Thursday, December 29, 2016

Obama’s Late Cyber Defense

He finally sanctions Russia, and Trump should get the message.

By Review & Outlook
The Wall Street Journal
December 30, 2016

President Obama promised retaliation against Russia’s cyber-meddling in this year’s U.S. elections “at a time and place of our choosing,” and on Thursday he followed through with an order to expel Russian agents and sanction Russian intelligence agencies. That’s a start, but the pity is that it comes at the end of a Presidency that held on to its Kremlin illusions for too long—and on the eve of another Presidency that risks making the same mistake.

Mr. Obama ordered that 35 Russian operatives be expelled and Russian intelligence compounds in Maryland and New York shut down. Nine Russian entities and individuals have been sanctioned, including four Russian military intelligence officers.

More important, technical data on Russian hacking methods will be declassified to help network experts “identify, detect and disrupt Russia’s global campaign of malicious cyber activities.” Mr. Obama also promised that he would take other steps, “some of which will not be publicized.”

Let’s hope so, because efforts to sanction Russia’s powerful FSB and GRU intelligence agencies won’t carry much sting with the officials and hired hackers who carried out the cyberattacks. Identities can always be changed and fake documents issued. The Kremlin has already promised that it will retaliate in kind, probably by expelling a similar number of U.S. diplomats from Moscow and stepping up its harassment of those who remain, washing out the impact of Mr. Obama’s order.

The larger flaw is that Mr. Obama’s order amounts to a far too late signalling exercise to underscore U.S. displeasure, rather than a serious retaliatory strike that imposes real costs on responsible Russian officials. House Speaker Paul Ryan was right to support Mr. Obama’s actions, but he was also right to add with no small irony that they are “an appropriate way to end eight years of failed policy with Russia.”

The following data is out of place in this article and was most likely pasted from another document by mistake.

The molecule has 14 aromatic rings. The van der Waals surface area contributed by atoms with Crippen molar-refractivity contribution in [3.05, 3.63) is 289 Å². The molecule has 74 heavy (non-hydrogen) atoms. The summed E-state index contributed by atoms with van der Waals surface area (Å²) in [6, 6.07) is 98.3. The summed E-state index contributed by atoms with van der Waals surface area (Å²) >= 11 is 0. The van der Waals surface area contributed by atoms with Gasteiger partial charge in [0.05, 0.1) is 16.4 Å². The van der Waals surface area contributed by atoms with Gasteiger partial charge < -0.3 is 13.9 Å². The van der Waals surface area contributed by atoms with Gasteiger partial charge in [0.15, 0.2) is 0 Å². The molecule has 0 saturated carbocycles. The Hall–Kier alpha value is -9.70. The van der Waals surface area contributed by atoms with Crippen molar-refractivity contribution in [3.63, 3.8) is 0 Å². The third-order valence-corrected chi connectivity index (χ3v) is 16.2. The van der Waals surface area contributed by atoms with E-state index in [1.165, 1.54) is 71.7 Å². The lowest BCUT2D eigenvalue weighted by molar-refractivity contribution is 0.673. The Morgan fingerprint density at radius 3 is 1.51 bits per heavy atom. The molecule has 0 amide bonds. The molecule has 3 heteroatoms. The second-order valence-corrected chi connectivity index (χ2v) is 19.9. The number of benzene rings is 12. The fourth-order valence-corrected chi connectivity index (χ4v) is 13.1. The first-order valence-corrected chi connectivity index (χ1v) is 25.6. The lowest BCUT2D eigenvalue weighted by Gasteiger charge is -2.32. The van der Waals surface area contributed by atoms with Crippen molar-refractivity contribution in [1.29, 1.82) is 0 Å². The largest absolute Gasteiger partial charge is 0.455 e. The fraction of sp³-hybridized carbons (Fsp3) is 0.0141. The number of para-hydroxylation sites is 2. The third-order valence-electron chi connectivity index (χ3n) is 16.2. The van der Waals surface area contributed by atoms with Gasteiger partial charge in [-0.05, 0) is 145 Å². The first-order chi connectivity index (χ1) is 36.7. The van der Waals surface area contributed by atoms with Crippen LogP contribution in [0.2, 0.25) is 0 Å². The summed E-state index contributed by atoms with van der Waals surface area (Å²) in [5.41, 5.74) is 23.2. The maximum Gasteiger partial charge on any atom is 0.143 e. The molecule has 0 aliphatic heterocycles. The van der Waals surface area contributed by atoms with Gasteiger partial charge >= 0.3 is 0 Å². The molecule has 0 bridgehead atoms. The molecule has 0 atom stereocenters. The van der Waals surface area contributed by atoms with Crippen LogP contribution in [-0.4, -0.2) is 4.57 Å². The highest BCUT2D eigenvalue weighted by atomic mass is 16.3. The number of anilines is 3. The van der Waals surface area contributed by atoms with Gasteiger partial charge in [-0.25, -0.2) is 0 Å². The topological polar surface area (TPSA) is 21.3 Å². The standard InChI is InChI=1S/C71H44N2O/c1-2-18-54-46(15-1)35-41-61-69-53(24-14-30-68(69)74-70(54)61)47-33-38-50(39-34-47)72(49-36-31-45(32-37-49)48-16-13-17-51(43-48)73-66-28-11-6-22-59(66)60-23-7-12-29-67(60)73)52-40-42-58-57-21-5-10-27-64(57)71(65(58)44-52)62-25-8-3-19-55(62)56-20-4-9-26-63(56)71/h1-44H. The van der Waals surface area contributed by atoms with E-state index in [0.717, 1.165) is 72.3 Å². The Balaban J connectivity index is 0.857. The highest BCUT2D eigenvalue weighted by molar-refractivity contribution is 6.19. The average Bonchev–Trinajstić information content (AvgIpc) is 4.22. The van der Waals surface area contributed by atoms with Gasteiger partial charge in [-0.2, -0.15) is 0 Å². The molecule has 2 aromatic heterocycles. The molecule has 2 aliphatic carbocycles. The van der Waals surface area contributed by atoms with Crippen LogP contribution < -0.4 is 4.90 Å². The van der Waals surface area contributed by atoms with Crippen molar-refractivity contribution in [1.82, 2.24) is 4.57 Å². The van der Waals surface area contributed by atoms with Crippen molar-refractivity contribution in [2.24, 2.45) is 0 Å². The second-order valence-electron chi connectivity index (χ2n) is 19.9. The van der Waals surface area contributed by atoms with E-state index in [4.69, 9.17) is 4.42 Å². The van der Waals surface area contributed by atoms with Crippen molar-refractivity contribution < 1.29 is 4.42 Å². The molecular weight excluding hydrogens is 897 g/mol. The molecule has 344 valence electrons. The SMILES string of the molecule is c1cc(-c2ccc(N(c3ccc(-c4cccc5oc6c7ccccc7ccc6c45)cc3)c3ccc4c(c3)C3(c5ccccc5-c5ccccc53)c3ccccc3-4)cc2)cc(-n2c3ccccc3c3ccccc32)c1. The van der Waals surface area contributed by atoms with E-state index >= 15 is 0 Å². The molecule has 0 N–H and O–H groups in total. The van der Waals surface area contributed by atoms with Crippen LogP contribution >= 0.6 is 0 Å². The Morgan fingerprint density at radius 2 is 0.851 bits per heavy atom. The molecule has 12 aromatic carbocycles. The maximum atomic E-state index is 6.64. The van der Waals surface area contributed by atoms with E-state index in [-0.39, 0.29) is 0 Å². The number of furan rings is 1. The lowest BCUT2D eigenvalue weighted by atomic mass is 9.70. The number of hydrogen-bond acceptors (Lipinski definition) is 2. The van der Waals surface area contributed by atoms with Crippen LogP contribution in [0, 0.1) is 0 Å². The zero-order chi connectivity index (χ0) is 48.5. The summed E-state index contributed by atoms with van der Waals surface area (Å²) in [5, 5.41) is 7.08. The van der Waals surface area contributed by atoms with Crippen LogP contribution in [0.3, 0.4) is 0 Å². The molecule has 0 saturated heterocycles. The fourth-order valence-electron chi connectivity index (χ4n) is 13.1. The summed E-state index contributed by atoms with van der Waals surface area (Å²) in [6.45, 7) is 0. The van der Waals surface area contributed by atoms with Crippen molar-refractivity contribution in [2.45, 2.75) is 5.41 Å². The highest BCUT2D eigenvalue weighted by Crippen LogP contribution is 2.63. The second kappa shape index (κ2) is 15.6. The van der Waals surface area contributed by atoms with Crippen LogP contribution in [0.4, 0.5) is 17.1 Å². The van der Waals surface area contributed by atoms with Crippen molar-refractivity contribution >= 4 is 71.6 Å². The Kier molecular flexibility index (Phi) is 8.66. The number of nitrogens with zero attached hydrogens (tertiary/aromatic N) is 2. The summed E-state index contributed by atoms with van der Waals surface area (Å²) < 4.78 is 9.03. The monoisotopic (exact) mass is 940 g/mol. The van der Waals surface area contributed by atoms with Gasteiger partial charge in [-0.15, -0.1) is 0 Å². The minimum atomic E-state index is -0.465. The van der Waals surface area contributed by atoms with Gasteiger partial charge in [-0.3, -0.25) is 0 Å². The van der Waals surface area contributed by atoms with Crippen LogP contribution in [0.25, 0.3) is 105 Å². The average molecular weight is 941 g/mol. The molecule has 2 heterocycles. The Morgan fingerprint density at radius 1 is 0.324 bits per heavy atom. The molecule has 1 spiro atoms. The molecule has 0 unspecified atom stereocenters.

A better response would begin by exposing the embarrassing financial details of senior Russian officials—of which, as April’s Panama Papers’ disclosure suggested, there are plenty. That would get the attention of Vladimir Putin’s political and financial courtiers.

Further up the retaliatory chain, the U.S. and its allies could deploy offensive cyber-capabilities to disrupt or cripple sensitive Russian computer networks, expand the 2012 Magnitsky Act to impose travel bans and asset seizures on Russians involved in hacking, and even cut off Russian banks from the Swift financial network.

The Obama Administration has fretted that the U.S. must maintain “escalation dominance” against Russia, which may explain why even Thursday’s steps were so modest. But Mr. Obama’s timid responses so far to Moscow—and to attacks from China and North Korea—have emboldened its hackers to meddle in the U.S. political process. The Russian regime is nothing if not a respecter of power, and only a U.S. President willing to exercise it will get the Kremlin to stop.

Which brings us to Donald Trump, who told reporters who asked about Kremlin hacking on Wednesday that the U.S. should “get on with our lives” and that “the whole age of the computer has made it where nobody knows exactly what’s going on.” Lord knows what the President-elect means by that, but it seems to extend his strange and dangerous habit of making excuses for Mr. Putin and treating hacking as a nuisance, not a threat to U.S. national and economic security.

On Thursday the transition released a more considered statement from Mr. Trump repeating that it’s time to “move on” but that “in the interest of our country” he’d meet with U.S. intelligence officials next week “in order to be updated on the facts of this situation.” He’s wise to do so lest Mr. Putin treat him as a cyber-patsy the way he has Mr. Obama.

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